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October, 2002

Double Ozone Holes Appear For First Time
By Jim Scanlon

During the last week of September the Antarctic Ozone Hole elongated, stretched out and spit into two. As the Coastal Post goes to press, the northernmost hole is rotating slowly to the east and will soon pass over a large portion of South America much higher, or further north, than it ever has. The other hole is due south of the Cape of Good Hope and moving over the Indian Ocean where it should pass over part of New Zealand.

Ultraviolet B radiation is influenced by many factors including cloud cover, time of year, time of day, latitude, air pollution and stratospheric ozone, but all things equal, the lower the ozone, the greater the amount of UVB on the surface. With springtime just beginning when the strength of the sun is weak and cloudy skies are common the higher levels of UVB should not pose an imminent environmental or human health danger, however double hole is just another example of how air pollution can produce the unexpected.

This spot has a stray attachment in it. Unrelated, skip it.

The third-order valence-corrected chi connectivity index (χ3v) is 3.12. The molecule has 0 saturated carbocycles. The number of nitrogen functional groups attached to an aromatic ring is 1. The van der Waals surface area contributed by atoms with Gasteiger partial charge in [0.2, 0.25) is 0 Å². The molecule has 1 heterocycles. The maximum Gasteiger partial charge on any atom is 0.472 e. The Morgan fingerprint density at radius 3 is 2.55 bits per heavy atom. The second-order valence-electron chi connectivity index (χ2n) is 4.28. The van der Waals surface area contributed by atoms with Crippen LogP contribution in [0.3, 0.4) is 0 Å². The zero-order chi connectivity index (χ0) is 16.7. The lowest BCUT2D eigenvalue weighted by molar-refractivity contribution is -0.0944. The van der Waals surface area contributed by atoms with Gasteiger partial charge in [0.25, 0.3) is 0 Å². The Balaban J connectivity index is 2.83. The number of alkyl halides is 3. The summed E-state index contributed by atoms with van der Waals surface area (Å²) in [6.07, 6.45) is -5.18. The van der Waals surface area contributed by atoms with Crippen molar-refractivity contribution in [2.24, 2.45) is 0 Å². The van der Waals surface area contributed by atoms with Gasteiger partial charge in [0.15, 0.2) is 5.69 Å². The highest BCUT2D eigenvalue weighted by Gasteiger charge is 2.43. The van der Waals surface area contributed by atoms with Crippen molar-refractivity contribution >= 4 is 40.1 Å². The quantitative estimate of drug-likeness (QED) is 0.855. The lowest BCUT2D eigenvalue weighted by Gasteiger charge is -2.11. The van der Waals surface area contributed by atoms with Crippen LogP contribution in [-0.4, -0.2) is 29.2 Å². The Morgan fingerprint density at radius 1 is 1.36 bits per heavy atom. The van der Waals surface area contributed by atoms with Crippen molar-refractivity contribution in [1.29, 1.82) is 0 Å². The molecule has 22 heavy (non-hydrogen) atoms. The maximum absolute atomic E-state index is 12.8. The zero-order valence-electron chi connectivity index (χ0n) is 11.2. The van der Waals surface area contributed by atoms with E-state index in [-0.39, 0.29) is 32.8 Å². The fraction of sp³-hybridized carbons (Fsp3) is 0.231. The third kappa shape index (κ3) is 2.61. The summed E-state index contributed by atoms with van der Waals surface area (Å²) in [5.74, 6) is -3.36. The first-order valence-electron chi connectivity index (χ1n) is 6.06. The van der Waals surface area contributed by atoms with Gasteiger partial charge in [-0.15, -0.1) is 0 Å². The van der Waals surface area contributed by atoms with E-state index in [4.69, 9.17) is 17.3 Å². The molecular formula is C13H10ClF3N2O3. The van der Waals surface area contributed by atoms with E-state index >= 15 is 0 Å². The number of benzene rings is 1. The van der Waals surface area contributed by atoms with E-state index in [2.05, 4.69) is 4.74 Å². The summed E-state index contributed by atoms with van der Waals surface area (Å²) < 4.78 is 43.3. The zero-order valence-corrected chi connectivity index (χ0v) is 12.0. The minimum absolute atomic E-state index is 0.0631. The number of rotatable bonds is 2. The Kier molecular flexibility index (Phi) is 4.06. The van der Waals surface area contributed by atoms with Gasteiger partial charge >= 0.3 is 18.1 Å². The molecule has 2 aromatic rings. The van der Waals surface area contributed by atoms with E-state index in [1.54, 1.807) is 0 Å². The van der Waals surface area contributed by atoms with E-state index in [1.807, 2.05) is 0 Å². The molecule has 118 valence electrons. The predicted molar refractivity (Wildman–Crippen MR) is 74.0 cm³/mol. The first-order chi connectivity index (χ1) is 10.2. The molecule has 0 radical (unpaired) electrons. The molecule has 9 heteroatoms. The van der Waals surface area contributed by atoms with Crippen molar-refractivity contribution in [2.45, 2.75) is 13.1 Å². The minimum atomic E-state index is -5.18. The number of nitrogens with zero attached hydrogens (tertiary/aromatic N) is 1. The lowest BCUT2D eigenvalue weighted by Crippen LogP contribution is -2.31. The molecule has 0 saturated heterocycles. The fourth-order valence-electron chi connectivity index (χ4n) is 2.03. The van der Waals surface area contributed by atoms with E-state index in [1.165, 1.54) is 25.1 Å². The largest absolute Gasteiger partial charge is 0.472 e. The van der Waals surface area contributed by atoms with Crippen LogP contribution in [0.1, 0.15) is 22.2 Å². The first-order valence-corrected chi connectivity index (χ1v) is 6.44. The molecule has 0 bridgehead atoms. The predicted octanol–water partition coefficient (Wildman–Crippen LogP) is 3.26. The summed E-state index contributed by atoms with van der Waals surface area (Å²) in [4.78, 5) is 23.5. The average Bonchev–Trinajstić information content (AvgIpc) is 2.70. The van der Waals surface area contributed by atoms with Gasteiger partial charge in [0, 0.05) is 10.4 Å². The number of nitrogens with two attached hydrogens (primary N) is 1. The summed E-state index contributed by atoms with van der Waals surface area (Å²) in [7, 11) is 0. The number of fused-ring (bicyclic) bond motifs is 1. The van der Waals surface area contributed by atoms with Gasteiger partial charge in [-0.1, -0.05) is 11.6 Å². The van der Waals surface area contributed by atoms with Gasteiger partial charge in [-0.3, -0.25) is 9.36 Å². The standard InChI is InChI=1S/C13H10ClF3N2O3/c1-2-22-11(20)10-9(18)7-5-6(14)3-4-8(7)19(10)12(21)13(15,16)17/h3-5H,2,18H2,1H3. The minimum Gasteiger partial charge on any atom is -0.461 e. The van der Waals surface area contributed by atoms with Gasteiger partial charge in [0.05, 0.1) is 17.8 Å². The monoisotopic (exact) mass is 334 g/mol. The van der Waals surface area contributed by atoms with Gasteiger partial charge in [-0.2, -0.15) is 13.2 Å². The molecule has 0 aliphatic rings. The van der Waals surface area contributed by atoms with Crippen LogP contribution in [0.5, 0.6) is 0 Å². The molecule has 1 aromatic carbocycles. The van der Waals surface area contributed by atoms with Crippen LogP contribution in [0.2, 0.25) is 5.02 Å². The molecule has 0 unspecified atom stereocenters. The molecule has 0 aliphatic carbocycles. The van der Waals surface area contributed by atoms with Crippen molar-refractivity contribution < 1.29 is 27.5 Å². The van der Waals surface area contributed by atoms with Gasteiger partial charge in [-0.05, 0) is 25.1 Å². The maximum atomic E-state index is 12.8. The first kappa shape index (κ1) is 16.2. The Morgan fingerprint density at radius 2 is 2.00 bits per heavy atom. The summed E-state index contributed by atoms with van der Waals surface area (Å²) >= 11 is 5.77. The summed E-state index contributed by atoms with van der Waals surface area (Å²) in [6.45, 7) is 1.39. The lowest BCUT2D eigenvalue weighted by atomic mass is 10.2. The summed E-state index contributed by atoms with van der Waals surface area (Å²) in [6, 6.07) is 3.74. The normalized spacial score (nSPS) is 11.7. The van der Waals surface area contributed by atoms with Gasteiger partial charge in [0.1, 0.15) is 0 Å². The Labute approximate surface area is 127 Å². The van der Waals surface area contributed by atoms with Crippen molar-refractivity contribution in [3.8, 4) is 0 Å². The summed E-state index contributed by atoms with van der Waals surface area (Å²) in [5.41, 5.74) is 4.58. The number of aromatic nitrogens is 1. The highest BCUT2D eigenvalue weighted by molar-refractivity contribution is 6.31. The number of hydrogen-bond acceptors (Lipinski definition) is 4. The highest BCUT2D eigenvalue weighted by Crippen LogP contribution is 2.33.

If the dual holes should persist, which seems unlikely, or should they reoccur later in the spring season when the sun's rays are much stronger they might pose a serious environmental health problem.

 

 

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